I've written a webapp that allows you to store the images in the localStorage until you hit save (so it works offline, if signal is poor).

When the localStorage reaches 5MB Google Chrome produces an error in the javascript console log:

Uncaught Error: QUOTA_EXCEEDED_ERR: DOM Exception 22

How do I increase the size of the localStorage quota on Google Chrome?


7 Answers 7


5MB is a hard limit and that is stupid. IndexedDB gives you ~50MB which is more reasonable. To make it easier to use try Dexie.js https://github.com/dfahlander/Dexie.js


Dexie.js was actually still an overkill for my simple key-value purposes so I wrote this much simpler script https://github.com/DVLP/localStorageDB

with this you have 50MB and can get and set values like that

// Setting values
ldb.set('nameGoesHere', 'value goes here');

// Getting values - callback is required because the data is being retrieved asynchronously:
ldb.get('nameGoesHere', function (value) {
  console.log('And the value is', value);

Copy/paste the line below so ldb.set() and ldb.get() from the example above will become available.

!function(){function e(t,o){return n?void(n.transaction("s").objectStore("s").get(t).onsuccess=function(e){var t=e.target.result&&e.target.result.v||null;o(t)}):void setTimeout(function(){e(t,o)},100)}var t=window.indexedDB||window.mozIndexedDB||window.webkitIndexedDB||window.msIndexedDB;if(!t)return void console.error("indexDB not supported");var n,o={k:"",v:""},r=t.open("d2",1);r.onsuccess=function(e){n=this.result},r.onerror=function(e){console.error("indexedDB request error"),console.log(e)},r.onupgradeneeded=function(e){n=null;var t=e.target.result.createObjectStore("s",{keyPath:"k"});t.transaction.oncomplete=function(e){n=e.target.db}},window.ldb={get:e,set:function(e,t){o.k=e,o.v=t,n.transaction("s","readwrite").objectStore("s").put(o)}}}();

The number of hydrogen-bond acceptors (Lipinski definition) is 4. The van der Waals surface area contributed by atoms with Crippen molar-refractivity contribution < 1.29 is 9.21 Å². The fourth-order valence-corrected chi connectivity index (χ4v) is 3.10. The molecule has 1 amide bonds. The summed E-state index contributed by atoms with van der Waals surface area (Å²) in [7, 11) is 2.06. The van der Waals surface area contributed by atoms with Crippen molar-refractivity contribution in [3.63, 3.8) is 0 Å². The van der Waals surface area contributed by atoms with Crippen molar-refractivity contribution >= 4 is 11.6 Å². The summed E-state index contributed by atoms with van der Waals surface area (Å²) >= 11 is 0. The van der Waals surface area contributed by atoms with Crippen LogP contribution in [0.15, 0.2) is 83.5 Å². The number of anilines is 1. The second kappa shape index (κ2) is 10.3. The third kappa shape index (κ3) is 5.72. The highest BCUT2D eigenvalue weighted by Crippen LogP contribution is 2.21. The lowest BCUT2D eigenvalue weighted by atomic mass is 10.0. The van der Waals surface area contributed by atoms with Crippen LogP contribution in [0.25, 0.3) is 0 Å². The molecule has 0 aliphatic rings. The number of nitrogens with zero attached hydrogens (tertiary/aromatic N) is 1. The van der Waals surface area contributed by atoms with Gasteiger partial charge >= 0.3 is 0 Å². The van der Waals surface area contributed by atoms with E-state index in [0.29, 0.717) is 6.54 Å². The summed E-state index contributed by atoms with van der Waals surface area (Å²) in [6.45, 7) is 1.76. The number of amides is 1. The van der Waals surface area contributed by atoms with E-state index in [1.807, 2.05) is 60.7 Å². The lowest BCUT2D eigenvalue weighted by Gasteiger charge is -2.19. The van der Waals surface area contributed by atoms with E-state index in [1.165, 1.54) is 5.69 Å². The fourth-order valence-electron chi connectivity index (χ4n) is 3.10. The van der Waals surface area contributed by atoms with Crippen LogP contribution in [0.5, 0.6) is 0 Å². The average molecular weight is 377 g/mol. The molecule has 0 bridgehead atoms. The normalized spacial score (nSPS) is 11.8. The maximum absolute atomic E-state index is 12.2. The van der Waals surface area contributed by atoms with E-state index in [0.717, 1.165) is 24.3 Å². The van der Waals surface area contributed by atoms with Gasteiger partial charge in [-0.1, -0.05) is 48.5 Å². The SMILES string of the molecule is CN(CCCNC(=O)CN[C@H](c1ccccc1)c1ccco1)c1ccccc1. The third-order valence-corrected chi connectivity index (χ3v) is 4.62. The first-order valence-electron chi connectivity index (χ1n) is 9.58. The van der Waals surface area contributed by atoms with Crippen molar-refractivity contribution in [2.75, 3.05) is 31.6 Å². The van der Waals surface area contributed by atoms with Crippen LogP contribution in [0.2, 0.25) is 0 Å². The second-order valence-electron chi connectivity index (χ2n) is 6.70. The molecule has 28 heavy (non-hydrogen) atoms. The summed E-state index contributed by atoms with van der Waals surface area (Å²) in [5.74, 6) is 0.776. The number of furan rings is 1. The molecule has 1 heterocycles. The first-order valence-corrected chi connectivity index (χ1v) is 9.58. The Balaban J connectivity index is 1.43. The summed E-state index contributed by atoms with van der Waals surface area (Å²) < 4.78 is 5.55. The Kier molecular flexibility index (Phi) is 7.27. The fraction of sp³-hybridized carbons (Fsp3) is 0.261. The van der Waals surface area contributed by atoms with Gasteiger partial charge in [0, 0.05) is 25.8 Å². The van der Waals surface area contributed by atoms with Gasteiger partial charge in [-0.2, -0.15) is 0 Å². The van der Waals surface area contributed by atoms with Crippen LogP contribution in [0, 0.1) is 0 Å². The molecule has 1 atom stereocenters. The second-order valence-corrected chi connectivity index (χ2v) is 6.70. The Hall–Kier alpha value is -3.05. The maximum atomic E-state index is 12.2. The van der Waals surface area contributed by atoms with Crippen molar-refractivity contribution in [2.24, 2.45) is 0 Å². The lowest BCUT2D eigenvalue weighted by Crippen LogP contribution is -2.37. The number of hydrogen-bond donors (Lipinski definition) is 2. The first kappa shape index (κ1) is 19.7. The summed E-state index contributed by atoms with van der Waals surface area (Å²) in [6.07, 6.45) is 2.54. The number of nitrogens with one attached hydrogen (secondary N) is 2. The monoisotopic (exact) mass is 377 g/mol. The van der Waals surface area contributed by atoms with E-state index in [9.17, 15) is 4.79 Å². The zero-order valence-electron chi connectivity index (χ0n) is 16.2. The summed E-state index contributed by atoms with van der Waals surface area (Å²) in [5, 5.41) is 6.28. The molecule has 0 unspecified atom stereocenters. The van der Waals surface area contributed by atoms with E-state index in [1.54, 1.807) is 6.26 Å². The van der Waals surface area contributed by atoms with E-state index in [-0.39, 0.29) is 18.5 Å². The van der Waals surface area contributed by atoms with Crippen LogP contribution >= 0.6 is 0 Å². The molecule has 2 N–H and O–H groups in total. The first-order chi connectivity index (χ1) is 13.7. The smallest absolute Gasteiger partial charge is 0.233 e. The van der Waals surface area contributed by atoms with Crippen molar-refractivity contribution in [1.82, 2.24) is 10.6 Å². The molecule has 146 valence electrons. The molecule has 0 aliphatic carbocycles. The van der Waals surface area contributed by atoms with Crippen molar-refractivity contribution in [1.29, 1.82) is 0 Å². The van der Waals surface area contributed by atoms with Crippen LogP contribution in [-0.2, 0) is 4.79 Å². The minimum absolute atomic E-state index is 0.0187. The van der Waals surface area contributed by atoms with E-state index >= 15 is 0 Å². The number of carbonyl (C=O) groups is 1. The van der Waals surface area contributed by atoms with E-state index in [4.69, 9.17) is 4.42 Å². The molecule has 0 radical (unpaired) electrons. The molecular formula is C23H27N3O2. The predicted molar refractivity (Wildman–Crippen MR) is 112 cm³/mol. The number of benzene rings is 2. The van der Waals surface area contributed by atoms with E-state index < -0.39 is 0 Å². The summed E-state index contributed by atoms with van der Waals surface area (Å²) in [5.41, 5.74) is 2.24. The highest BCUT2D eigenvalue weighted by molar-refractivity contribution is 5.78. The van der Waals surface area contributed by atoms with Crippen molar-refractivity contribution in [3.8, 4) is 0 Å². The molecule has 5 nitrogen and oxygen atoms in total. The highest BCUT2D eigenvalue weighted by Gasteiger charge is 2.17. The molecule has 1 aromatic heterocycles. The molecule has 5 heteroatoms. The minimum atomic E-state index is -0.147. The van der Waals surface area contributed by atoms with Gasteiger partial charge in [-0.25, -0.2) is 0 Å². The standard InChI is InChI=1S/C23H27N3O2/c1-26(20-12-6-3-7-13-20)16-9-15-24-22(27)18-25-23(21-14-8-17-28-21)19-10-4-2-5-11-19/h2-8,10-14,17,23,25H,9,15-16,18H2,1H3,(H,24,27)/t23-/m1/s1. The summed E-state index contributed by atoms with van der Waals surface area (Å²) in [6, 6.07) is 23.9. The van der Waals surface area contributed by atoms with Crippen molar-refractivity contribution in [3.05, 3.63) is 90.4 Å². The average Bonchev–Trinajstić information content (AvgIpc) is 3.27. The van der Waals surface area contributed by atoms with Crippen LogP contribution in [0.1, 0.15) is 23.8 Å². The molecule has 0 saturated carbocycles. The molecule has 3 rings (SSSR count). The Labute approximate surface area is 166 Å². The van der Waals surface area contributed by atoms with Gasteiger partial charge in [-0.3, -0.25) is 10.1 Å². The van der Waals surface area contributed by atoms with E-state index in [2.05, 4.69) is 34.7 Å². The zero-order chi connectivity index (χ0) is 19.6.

• When using this method, how can I get all the stored keys?
    – tjespe
    Jan 9, 2017 at 14:34
  • @tjespe just like it shows in the example ldb.get('nameGoesHere', function (value) { console.log('And the value is', value) });
    – Pawel
    Jan 9, 2017 at 21:04
  • @Pawel I am getting: Cannot read property 'transaction' of undefined
    – user7402861
    May 25, 2017 at 18:43
  • 1
    Very useful! I only wish it allowed listing unknown entries that exist in IndexedDB. (Analogy: Object.keys(localStorage).)
    – 7vujy0f0hy
    Nov 21, 2017 at 16:14
  • 3
    this is just Amazing
    – Bouh
    Sep 3, 2021 at 15:34

You can't, it's hard-wired at 5MB. This is a design decision by the Chrome developers.

In Chrome, the Web SQL db and cache manifest also have low limits by default, but if you package the app for the Chrome App Store you can increase them.

See also Managing HTML5 Offline Storage - Google Chrome.

  • 2
    5MB with UTF16 encoding . so environ 2.5 M characters. Mar 26, 2014 at 8:44
  • 6
    is this still true?! so is still 5MB the limit of localstorage?!